A recent article by RBN Energy analysts details the vibrant market for barges that load crude oil at the Port of Corpus Christi, Texas for destinations in the Gulf of Mexico and to refineries along the Gulf Intracoastal Waterway (GIWW) system.
According to RBN, such traffic averaged 700,000 bpd in May as “a veritable armada of barges and tankers has converged on South Texas.” RBN added that the overall crude oil output from the Eagle Ford region of Texas has grown to nearly 1.7 million bpd as of May 2015.
The growth in waterborne movements contrasts sharply with downbound barge shipments on the Mississippi River system, which have fallen off from a late 2013 peak as new southbound pipeline capacity has come online.
An ongoing trend identified by RBN is the shift away from the smaller barges and articulated tug-barges (ATB) traffic as tankers pick up the slack; the authors cite Port of Corpus Christi statistics showing 479 barge loadings in May, 2015 down from 666 in June 2014. The trend is confirmed by a different data source, ClipperData, who look at barrels shipped domestically from early 2014 to mid-2015.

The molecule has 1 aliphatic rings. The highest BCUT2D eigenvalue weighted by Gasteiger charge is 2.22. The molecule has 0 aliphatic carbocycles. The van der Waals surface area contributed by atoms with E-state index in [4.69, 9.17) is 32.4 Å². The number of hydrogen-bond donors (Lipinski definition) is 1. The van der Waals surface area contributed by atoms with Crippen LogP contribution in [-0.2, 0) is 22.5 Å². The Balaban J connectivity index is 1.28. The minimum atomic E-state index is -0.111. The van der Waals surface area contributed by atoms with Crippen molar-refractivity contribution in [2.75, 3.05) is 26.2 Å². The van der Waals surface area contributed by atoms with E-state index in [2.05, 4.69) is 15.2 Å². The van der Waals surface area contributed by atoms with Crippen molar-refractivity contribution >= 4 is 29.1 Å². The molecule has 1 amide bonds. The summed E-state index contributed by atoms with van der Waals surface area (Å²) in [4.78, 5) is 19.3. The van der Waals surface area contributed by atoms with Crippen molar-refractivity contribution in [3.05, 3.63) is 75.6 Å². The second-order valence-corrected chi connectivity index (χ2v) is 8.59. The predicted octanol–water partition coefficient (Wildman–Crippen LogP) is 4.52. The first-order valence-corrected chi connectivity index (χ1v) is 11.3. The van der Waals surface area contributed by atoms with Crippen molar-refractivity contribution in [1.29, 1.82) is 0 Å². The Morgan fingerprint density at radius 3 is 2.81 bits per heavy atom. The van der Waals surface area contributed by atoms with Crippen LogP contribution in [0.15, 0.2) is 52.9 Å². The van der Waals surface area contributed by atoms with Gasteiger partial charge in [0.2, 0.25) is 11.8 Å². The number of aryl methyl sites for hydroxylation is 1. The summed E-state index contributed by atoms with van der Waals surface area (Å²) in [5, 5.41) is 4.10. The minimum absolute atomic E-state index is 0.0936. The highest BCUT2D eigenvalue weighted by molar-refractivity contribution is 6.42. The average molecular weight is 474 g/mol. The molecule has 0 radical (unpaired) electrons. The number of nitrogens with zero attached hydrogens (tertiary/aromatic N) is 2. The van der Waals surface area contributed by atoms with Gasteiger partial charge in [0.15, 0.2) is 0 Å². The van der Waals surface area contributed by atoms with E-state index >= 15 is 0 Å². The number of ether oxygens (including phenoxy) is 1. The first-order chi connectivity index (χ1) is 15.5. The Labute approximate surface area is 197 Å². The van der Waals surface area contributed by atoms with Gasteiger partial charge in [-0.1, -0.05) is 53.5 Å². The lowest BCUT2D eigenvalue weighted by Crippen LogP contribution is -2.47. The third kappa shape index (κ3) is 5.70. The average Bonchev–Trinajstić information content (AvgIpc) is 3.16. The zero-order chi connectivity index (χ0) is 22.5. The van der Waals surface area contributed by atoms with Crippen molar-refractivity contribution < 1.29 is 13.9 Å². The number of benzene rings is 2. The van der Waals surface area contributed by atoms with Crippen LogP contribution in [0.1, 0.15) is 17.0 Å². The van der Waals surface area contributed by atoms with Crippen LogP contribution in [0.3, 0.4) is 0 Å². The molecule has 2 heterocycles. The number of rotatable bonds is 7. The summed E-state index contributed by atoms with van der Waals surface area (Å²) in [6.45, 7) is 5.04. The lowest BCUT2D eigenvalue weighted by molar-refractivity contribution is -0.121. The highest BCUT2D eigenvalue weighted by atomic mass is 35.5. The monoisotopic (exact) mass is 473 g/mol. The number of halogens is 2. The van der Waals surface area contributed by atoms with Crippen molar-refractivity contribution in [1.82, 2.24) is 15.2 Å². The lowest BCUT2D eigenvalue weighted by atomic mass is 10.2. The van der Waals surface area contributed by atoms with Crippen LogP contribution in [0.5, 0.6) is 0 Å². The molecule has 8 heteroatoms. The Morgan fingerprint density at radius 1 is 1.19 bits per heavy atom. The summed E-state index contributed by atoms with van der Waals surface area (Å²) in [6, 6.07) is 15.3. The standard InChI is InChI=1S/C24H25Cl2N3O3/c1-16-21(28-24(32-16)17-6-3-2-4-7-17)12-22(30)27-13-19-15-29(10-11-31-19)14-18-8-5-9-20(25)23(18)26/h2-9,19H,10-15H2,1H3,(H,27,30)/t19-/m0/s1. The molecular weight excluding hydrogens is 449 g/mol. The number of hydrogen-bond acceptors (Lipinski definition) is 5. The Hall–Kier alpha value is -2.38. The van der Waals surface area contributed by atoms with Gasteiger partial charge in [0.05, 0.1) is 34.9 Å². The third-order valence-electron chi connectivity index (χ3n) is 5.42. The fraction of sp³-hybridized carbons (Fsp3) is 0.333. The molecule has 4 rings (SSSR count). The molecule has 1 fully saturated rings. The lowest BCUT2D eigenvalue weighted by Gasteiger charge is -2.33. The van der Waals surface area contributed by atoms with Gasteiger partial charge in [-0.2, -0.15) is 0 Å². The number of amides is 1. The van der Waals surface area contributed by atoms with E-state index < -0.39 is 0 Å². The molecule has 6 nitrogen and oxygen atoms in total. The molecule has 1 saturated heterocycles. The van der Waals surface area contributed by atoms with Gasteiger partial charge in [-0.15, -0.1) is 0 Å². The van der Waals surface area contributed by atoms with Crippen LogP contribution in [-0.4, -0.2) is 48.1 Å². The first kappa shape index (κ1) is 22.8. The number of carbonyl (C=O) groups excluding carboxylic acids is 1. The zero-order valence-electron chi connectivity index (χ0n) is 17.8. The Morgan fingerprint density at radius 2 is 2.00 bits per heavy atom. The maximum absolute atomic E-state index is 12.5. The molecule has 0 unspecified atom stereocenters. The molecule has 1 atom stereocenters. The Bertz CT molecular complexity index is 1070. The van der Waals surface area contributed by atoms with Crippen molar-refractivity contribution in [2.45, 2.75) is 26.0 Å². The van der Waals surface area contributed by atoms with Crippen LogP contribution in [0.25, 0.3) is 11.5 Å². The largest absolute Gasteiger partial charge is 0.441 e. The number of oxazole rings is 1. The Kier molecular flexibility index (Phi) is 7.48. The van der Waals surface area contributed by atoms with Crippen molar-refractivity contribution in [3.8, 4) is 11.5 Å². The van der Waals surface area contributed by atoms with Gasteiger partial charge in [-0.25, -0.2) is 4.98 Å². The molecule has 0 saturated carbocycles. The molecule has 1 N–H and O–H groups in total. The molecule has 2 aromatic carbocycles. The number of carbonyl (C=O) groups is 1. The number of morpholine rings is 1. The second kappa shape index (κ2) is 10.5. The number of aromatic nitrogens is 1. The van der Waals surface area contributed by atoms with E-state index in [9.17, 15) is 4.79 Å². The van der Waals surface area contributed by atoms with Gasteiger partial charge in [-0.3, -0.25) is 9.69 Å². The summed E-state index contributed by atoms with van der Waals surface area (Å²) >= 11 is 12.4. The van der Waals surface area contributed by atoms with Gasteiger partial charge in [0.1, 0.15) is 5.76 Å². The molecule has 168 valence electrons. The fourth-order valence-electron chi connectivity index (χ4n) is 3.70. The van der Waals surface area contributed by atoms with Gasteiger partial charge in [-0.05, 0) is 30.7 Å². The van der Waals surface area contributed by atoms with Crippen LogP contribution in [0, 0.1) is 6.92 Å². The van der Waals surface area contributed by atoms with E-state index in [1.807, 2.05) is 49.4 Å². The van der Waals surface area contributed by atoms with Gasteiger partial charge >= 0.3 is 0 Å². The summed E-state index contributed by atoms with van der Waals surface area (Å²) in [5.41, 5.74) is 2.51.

What might the future bring? According to RBN, docks are being built to handle deeper ships with an eye on condensate exports, and perhaps crude oil exports. Along with larger vessels (which explain the declining number of barge shipments), pipelines are also looming in the background, with RBN predicting that “shippers will migrate to pipelines when capacity becomes available.”
Kirby Corp, a listed company, and a major player in river and coastwise barging, was the subject of a recent report by analysts at Cowen & Company. In their analysis, they highlight the divergence between an uncertain inland tank barge market, and a still resilient coastwise market where “Gulf Coast refineries continue to run at maximum capacity.”